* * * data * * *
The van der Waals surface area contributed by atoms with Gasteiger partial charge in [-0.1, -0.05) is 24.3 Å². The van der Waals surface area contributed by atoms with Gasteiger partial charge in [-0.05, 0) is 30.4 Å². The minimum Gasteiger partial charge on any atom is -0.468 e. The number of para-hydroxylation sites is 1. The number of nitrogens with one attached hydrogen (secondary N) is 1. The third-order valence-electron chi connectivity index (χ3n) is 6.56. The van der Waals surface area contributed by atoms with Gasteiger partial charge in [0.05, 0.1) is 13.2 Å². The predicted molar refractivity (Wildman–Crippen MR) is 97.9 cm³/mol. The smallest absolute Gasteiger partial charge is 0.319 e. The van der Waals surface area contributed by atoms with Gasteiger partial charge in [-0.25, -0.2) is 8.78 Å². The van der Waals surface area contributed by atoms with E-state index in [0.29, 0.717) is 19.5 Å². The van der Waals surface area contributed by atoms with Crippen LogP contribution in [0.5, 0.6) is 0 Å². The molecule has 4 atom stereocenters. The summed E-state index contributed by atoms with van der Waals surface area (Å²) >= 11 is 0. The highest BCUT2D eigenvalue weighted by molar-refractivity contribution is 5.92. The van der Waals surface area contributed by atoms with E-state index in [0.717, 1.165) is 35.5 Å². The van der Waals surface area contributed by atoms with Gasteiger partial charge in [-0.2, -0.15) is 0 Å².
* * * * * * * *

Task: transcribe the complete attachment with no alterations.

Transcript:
The van der Waals surface area contributed by atoms with Gasteiger partial charge in [-0.1, -0.05) is 24.3 Å². The van der Waals surface area contributed by atoms with Gasteiger partial charge in [-0.05, 0) is 30.4 Å². The minimum Gasteiger partial charge on any atom is -0.468 e. The number of para-hydroxylation sites is 1. The number of nitrogens with one attached hydrogen (secondary N) is 1. The third-order valence-electron chi connectivity index (χ3n) is 6.56. The van der Waals surface area contributed by atoms with Gasteiger partial charge in [0.05, 0.1) is 13.2 Å². The predicted molar refractivity (Wildman–Crippen MR) is 97.9 cm³/mol. The smallest absolute Gasteiger partial charge is 0.319 e. The van der Waals surface area contributed by atoms with Gasteiger partial charge in [-0.25, -0.2) is 8.78 Å². The van der Waals surface area contributed by atoms with E-state index in [0.29, 0.717) is 19.5 Å². The van der Waals surface area contributed by atoms with Crippen LogP contribution in [0.5, 0.6) is 0 Å². The molecule has 4 atom stereocenters. The summed E-state index contributed by atoms with van der Waals surface area (Å²) >= 11 is 0. The highest BCUT2D eigenvalue weighted by molar-refractivity contribution is 5.92. The van der Waals surface area contributed by atoms with E-state index in [0.717, 1.165) is 35.5 Å². The van der Waals surface area contributed by atoms with Gasteiger partial charge in [-0.2, -0.15) is 0 Å².